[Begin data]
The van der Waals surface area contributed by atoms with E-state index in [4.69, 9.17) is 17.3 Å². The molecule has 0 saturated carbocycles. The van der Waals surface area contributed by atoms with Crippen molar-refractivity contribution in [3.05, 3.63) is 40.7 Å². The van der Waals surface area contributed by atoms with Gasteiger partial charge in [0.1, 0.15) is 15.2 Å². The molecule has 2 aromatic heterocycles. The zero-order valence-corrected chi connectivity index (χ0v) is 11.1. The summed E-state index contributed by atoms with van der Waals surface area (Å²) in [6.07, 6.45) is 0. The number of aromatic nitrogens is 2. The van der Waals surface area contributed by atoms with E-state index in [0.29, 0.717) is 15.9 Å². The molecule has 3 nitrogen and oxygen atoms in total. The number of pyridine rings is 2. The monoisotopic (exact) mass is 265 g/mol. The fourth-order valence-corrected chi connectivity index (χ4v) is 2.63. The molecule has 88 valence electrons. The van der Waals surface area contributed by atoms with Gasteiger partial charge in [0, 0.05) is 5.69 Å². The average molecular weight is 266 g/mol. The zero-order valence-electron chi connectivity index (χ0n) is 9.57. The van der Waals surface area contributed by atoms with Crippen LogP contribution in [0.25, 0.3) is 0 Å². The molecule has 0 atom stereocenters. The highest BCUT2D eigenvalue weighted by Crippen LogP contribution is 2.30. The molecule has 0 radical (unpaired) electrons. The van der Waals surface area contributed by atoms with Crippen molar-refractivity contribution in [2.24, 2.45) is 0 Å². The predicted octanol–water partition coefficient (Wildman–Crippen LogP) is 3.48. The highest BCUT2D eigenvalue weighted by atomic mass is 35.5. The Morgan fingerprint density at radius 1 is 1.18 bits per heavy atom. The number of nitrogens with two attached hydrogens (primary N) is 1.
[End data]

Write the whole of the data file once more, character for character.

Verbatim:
The van der Waals surface area contributed by atoms with E-state index in [4.69, 9.17) is 17.3 Å². The molecule has 0 saturated carbocycles. The van der Waals surface area contributed by atoms with Crippen molar-refractivity contribution in [3.05, 3.63) is 40.7 Å². The van der Waals surface area contributed by atoms with Gasteiger partial charge in [0.1, 0.15) is 15.2 Å². The molecule has 2 aromatic heterocycles. The zero-order valence-corrected chi connectivity index (χ0v) is 11.1. The summed E-state index contributed by atoms with van der Waals surface area (Å²) in [6.07, 6.45) is 0. The number of aromatic nitrogens is 2. The van der Waals surface area contributed by atoms with E-state index in [0.29, 0.717) is 15.9 Å². The molecule has 3 nitrogen and oxygen atoms in total. The number of pyridine rings is 2. The monoisotopic (exact) mass is 265 g/mol. The fourth-order valence-corrected chi connectivity index (χ4v) is 2.63. The molecule has 88 valence electrons. The van der Waals surface area contributed by atoms with Gasteiger partial charge in [0, 0.05) is 5.69 Å². The average molecular weight is 266 g/mol. The zero-order valence-electron chi connectivity index (χ0n) is 9.57. The van der Waals surface area contributed by atoms with Crippen LogP contribution in [0.25, 0.3) is 0 Å². The molecule has 0 atom stereocenters. The highest BCUT2D eigenvalue weighted by Crippen LogP contribution is 2.30. The molecule has 0 radical (unpaired) electrons. The van der Waals surface area contributed by atoms with Crippen molar-refractivity contribution in [2.24, 2.45) is 0 Å². The predicted octanol–water partition coefficient (Wildman–Crippen LogP) is 3.48. The highest BCUT2D eigenvalue weighted by atomic mass is 35.5. The Morgan fingerprint density at radius 1 is 1.18 bits per heavy atom. The number of nitrogens with two attached hydrogens (primary N) is 1.